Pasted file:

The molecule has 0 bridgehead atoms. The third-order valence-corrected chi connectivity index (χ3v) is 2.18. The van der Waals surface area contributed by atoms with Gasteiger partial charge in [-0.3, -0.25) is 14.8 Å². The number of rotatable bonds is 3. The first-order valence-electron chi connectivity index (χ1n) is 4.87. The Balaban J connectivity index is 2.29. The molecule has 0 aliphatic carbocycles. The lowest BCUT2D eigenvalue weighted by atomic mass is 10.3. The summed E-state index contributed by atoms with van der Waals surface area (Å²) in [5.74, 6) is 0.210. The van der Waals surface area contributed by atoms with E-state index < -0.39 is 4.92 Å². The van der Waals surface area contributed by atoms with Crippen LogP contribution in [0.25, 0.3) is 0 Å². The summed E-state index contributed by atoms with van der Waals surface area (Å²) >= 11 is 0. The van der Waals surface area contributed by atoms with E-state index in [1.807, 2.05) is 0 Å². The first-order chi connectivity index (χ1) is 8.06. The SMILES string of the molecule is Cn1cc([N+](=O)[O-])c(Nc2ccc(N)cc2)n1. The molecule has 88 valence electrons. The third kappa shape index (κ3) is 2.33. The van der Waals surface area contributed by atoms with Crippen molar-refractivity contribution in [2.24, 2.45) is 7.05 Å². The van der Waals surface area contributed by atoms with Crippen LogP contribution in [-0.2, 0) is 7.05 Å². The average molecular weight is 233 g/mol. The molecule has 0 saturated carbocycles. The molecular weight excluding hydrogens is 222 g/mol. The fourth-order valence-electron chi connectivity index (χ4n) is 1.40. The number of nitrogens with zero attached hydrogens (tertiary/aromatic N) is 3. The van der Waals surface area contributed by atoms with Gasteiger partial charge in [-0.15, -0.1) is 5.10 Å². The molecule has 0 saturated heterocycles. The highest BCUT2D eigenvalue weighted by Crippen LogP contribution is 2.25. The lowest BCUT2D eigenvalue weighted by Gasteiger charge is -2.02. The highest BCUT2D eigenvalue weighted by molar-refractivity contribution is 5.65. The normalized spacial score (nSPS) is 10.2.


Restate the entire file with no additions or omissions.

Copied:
The molecule has 0 bridgehead atoms. The third-order valence-corrected chi connectivity index (χ3v) is 2.18. The van der Waals surface area contributed by atoms with Gasteiger partial charge in [-0.3, -0.25) is 14.8 Å². The number of rotatable bonds is 3. The first-order valence-electron chi connectivity index (χ1n) is 4.87. The Balaban J connectivity index is 2.29. The molecule has 0 aliphatic carbocycles. The lowest BCUT2D eigenvalue weighted by atomic mass is 10.3. The summed E-state index contributed by atoms with van der Waals surface area (Å²) in [5.74, 6) is 0.210. The van der Waals surface area contributed by atoms with E-state index < -0.39 is 4.92 Å². The van der Waals surface area contributed by atoms with Crippen LogP contribution in [0.25, 0.3) is 0 Å². The summed E-state index contributed by atoms with van der Waals surface area (Å²) >= 11 is 0. The van der Waals surface area contributed by atoms with E-state index in [1.807, 2.05) is 0 Å². The first-order chi connectivity index (χ1) is 8.06. The SMILES string of the molecule is Cn1cc([N+](=O)[O-])c(Nc2ccc(N)cc2)n1. The molecule has 88 valence electrons. The third kappa shape index (κ3) is 2.33. The van der Waals surface area contributed by atoms with Crippen molar-refractivity contribution in [2.24, 2.45) is 7.05 Å². The van der Waals surface area contributed by atoms with Crippen LogP contribution in [-0.2, 0) is 7.05 Å². The average molecular weight is 233 g/mol. The molecule has 0 saturated carbocycles. The molecular weight excluding hydrogens is 222 g/mol. The fourth-order valence-electron chi connectivity index (χ4n) is 1.40. The number of nitrogens with zero attached hydrogens (tertiary/aromatic N) is 3. The van der Waals surface area contributed by atoms with Gasteiger partial charge in [-0.15, -0.1) is 5.10 Å². The molecule has 0 saturated heterocycles. The highest BCUT2D eigenvalue weighted by Crippen LogP contribution is 2.25. The lowest BCUT2D eigenvalue weighted by Gasteiger charge is -2.02. The highest BCUT2D eigenvalue weighted by molar-refractivity contribution is 5.65. The normalized spacial score (nSPS) is 10.2.